Environment
Farmers say that the money they make by leasing their land to the solar park in Pavagada is not too less, but they are worried about the future.

Venkataramappa, a 60-year-old farmer, is on his routine visit to see his plot of land in the fringes of Kyathaganacherlu village in Pavagada taluk of Tumakuru district in Karnataka, around 200 km north of Bengaluru.

He is one of 3,000 farmers who have leased their land for the construction of the 13,000-acre solar park being built in the area which aims to generate 2000 megawatt of power by 2020.

The solar park, once completed, will encompass seven villages in Pavagada taluk - Venkatammanahalli, Kyathaganacherlu, Balasamudra, Rayacherlu, R. Acchammanahalli, Thirumani and Annadanapura - which have a combined population of around 10,000.

However, Pavagada, like the nine other taluks in Tumakuru district, is an arid, drought-prone area. The Karnataka government identified the villages in the taluk as the ideal spot for the solar power generation project but its ambitious plan ran into problems when the farmers in the region refused to give up their land for the project in spite of severe drought and crop loss over the last forty years.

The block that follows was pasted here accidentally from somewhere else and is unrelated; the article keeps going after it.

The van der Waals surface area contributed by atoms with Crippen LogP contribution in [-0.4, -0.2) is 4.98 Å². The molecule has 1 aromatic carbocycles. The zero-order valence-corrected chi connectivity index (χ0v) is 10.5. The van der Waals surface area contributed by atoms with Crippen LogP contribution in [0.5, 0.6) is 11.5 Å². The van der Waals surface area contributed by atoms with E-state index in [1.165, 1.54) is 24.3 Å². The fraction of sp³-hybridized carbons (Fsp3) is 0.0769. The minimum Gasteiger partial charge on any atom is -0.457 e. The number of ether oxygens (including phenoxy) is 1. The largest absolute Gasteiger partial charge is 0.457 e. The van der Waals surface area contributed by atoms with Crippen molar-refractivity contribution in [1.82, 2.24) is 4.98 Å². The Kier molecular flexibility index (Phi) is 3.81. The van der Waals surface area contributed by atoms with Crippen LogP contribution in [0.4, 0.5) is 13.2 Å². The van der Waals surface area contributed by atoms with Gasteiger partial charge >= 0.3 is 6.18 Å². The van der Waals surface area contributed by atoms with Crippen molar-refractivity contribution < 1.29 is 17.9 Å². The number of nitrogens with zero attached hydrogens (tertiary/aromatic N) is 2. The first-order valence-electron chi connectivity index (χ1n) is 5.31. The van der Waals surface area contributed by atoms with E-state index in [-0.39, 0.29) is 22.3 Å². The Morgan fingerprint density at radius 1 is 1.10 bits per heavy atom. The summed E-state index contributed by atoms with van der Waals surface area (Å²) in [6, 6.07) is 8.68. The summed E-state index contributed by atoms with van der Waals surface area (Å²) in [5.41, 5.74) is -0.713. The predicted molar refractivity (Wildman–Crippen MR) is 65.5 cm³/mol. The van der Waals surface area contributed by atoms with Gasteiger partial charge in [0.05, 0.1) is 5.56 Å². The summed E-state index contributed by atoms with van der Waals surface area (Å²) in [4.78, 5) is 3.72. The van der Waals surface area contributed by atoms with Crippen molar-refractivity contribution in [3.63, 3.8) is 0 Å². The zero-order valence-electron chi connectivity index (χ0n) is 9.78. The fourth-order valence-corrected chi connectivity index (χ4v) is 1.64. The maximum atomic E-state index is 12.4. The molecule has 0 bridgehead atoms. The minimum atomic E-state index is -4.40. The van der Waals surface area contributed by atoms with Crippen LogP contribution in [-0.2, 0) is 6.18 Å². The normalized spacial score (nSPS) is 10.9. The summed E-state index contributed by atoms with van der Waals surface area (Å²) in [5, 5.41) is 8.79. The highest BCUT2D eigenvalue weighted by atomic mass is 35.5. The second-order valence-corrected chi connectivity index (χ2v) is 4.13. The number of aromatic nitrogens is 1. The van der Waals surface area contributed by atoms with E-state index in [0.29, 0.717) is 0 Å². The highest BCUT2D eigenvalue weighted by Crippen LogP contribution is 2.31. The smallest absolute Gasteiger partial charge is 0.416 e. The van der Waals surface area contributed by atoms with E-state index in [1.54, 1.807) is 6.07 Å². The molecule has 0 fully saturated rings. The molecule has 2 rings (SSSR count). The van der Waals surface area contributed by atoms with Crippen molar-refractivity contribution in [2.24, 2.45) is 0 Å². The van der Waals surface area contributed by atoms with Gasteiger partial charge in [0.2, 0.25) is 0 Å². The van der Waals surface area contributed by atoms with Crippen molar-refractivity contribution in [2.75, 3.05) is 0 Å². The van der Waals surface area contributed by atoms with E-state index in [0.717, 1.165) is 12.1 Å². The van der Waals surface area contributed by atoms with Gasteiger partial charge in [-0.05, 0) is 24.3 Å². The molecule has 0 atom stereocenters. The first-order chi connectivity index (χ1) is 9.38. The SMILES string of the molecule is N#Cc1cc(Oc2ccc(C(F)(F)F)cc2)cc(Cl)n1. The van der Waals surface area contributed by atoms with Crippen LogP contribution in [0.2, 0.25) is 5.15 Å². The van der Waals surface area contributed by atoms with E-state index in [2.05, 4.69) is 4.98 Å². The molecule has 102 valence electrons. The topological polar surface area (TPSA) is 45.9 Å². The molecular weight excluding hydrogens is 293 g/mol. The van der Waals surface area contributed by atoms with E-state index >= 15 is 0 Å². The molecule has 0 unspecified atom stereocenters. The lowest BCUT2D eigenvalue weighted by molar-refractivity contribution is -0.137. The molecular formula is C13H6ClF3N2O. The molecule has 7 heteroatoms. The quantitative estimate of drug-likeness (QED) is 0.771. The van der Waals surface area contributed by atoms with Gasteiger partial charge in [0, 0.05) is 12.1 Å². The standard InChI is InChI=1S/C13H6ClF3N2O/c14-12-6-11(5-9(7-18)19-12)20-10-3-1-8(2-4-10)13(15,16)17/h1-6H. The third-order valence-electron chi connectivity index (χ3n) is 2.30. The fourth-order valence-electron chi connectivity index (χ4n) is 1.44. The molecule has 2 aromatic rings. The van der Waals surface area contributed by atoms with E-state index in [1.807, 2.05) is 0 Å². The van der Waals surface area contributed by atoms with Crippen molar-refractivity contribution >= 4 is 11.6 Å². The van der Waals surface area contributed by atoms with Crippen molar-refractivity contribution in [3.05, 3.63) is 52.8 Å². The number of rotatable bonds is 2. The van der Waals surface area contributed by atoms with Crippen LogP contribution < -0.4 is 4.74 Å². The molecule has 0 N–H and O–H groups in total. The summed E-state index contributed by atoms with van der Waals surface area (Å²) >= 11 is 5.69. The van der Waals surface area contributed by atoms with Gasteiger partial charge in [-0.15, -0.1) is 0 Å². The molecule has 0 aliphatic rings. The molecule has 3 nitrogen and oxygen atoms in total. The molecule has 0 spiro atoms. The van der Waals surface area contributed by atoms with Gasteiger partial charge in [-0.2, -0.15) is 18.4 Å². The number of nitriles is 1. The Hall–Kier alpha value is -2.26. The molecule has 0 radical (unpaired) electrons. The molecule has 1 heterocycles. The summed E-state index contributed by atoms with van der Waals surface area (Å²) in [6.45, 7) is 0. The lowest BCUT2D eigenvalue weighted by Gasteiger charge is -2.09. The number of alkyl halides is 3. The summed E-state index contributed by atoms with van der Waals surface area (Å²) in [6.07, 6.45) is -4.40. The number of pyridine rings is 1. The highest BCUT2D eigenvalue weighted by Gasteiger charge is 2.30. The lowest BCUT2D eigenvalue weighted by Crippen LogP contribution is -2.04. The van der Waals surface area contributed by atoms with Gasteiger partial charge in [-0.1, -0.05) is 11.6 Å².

Farmers like Venkataramappa were convinced that giving up their land meant giving up their way of life.

A compromise was struck by the state government after it agreed to lease the land for a period of 28 years instead of buying it from the farmers. The solar park is being built by leasing land for a price of Rs. 21,000 per acre per year and then auctioning it to companies that develop solar power. After 25 years, the state government will either renew the existing land lease agreement or dismantle the panels, a process which could take up to three more years.

However, in Pavagada, farmers who gave away their land for the project are more aggrieved than government officials would like to believe. "This region was once the groundnut bowl of Karnataka. But today, farmers in the region have become alienated from their land. Few farmers with large plots of land are happy with the money paid to them but it is the small farmers who depended on the crops they grew that have been hit the most. Many small farmers gave up their land out of fear because they saw no other alternative after the plots around them were given away for the project," says Venkatesh, an activist with the Safai Karamchari Kavalu Samiti from Balasamudra village in Pavagada.

He believes that the state government exploited the predicament of the farmers in the region.

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